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The Auckland museum is a must! A few highlights – a Moa (now extinct) replica which was huge. The boy pointed out it was too tasty to the Maoris to survive. The section devoted to Maori culture is interesting though a little reparative and hard to follow. The paintings of some Maoris where incredible, the tattoos they have and the way they distinguished tribes was impressive.

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3. Hot water beach

It’s up on the Coromandel Peninsula so a little out of the way but well worth the trip. Either hire a spade for $5 at your campsite or little shops on the way. Most places take a deposit of about $20 just so you’re aware, wouldn’t want you caught short and not be able to get digging!

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There is a Top10 campsite near by to stay at which is incredibly useful as it’s only about a 10 minute walk to the beach. Plus, they are so helpful and lovely – they gave us a late check out for free as well as the facilities being clean and well kept. Oh and only an extra $2 for a powered sight, which I can tell you now makes all the difference when campervan-ing around. They also have up when low tide is. You want to head down two hours either side of low tide to be able to dig your pool.

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It’s great fun! Find a hot patch and get digging. But watch out it can get burning hot. I was sceptical on my way down that it would only be a few degrees warmer than the sea but oh how wrong it was. We paired up with a few other Lion’s fans and created a pretty big hole, with a wall to protect to us from the sea and everything. It was great fun digging the springs and then relaxing in the water. Safe to say the boys had more fun digging the hole and protecting it with walls and even a moat , than relaxing! Not sure I’ve laughed so much at grown men effectively playing with sand like children.

4. Watimo caves

Drive down to Otorohanga for the Waitomo Caves! First you abseil 27m down into a stream, it’s a lot deeper than it looked. From here you walk into the caves which are incredible – the glow worms created what looked like a starry night. If you’re lucky you might get to see a weta! It’s an incredibly active time with lots of small holes to climb through – I have to admit I passed on the first as I couldn’t think of anything worse, the second I just followed everyone and guess what, I ended up stuck! I was not happy! Though our tour guide just laughed which in a way made me ease up and I clearly got out otherwise I wouldn’t be writing this. You then get to do Black Water Rafting which is amazing: you turn your lights off so it’s pitch black apart from the glow worms – just beautiful! You’ve gone down so you’ve got to rock climb out!! It was hard I have to say, and scary but you really don’t have a choice  as it’s the only way out.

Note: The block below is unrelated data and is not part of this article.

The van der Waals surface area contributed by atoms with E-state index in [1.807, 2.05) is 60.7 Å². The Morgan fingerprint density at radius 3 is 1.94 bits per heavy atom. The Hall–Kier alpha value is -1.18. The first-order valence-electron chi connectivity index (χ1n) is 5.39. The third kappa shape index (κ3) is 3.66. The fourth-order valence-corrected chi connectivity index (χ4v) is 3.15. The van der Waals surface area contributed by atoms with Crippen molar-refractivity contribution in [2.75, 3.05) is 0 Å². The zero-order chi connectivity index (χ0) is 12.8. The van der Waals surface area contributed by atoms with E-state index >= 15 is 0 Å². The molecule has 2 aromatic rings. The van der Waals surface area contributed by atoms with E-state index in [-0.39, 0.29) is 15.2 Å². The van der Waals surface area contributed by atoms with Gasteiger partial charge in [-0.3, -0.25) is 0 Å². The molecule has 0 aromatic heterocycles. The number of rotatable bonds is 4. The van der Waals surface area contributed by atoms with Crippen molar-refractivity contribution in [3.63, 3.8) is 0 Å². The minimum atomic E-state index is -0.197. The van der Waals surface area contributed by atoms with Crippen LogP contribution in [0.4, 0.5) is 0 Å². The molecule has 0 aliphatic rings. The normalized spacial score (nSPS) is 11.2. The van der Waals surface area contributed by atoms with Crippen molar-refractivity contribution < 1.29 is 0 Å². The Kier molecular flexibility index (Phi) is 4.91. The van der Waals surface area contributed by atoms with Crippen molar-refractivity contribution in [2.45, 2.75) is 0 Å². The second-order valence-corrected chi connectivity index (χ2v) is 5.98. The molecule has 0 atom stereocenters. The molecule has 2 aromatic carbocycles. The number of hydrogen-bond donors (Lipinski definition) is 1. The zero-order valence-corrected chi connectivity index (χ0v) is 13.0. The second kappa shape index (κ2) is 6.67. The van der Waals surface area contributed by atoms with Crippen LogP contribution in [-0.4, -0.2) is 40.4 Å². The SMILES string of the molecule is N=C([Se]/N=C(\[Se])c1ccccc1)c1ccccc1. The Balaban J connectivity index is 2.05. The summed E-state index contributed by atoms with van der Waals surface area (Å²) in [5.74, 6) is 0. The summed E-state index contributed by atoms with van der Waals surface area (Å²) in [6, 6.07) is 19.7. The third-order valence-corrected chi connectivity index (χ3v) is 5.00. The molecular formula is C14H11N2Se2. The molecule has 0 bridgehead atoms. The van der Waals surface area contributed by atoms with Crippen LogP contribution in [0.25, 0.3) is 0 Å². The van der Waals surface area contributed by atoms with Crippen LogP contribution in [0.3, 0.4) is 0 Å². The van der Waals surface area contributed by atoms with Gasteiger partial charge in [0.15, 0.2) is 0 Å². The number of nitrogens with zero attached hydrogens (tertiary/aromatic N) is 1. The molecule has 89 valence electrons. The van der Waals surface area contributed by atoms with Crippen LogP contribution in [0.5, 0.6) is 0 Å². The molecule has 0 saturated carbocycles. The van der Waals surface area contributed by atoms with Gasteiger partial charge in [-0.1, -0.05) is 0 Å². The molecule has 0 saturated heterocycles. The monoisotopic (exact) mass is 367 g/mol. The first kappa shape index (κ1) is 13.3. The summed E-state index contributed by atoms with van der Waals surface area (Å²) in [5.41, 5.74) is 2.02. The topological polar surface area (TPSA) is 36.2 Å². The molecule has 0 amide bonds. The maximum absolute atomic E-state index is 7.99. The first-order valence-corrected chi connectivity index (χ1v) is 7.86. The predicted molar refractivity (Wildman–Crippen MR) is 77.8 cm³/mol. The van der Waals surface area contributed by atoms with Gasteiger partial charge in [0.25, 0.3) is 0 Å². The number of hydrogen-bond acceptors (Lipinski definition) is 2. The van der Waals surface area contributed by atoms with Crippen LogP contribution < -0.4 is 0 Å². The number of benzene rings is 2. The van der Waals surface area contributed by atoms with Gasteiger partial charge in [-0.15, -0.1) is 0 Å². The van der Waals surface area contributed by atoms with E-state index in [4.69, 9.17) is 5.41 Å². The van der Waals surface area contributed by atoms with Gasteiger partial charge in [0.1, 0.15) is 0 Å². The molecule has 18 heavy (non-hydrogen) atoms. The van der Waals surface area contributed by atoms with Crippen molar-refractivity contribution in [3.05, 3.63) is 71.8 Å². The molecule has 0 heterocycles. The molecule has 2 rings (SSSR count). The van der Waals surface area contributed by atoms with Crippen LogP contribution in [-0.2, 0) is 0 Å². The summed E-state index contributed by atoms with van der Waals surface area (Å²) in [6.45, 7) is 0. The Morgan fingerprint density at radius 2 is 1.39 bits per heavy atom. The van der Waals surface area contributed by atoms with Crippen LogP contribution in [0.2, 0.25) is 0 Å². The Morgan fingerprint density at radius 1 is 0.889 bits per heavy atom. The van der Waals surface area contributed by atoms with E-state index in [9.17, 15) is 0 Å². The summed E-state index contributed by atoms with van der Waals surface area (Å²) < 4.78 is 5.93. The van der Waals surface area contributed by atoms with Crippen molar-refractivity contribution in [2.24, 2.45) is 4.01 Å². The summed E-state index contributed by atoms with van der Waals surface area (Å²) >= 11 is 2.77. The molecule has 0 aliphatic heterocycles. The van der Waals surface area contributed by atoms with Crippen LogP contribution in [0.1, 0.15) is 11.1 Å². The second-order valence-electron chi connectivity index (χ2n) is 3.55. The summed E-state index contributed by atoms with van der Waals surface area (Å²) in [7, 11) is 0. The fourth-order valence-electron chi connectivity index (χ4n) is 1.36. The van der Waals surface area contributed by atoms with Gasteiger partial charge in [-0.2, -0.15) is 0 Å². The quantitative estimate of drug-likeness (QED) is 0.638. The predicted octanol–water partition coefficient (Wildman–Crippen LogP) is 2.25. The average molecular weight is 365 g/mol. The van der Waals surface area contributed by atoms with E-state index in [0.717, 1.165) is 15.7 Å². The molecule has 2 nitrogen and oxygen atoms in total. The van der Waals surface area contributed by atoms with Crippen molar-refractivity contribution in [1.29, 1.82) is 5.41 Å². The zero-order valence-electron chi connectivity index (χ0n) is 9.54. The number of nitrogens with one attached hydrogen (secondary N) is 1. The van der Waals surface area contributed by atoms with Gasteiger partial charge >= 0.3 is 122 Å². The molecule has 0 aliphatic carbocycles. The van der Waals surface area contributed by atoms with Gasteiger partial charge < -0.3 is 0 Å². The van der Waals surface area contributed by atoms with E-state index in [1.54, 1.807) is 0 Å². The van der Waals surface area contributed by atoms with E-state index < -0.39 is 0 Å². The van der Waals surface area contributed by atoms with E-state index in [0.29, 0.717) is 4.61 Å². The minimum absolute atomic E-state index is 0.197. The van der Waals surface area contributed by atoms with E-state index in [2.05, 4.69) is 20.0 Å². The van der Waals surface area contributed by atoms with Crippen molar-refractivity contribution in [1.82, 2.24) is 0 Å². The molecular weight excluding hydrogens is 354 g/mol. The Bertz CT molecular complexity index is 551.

5. Hobbiton

Based on the outskirts of Matamata, you have Hobbiton, the real film set for both LOTR and the Hobbit films. Photos do describe this best (and I don’t want to ruin it too much for you!) so here are just a few facts –

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  1. The hobbit holes were built to different perspectivesie50%-100% to make Gandolf look bigger and the hobbits smaller. Very cleverly done.
  2. Everything is real except the mould which was made using yogurt, and the oak tree in the hobbit.
  3. The original oak tree in the LOTR is real but Jackson needed a younger looking tree for the Hobbit so took it down, replanted it and replaced it with a fake tree with over 200,000 fake leaves on it.
  4. The Green Dragon pub’s exterior was real but the interior was built after they came back to film the Hobbit which means you canhave a drink in it. You can also purchase these in the shop to take home!

6. Taupo

This is a little town on the edge of Lake Taupo (in case you couldn’t work that out!) The view over the lake is gorgeous. You can see as far as the mountain range on a clear day. Here you can take a tour to the Maori rock carvings which are pretty cool.

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In the morning we got a great coffee and toasties from Stir Cafe. We took it back to the van which we parked up next to the lake and just admired the view. It was a crisp morning which really just added to the whole experience.

Just north of here, about a 15 minute drive, are the Huka Falls. 900 litres of water pouring over every second is definitely worth a visit. They are beautifully clear blue and the sound is pretty intense! There are a few walks you can do but to be honest we just went to look at the falls.

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There are some great little pubs just set back from the lake which do great food and beer. If there is a rugby match on I highly recommend you go to Pub n Grub. They have a great atmosphere and great hospitality (even to the opposition!!). Watching rugby is a must in NZ and where better than at this place with a great view too.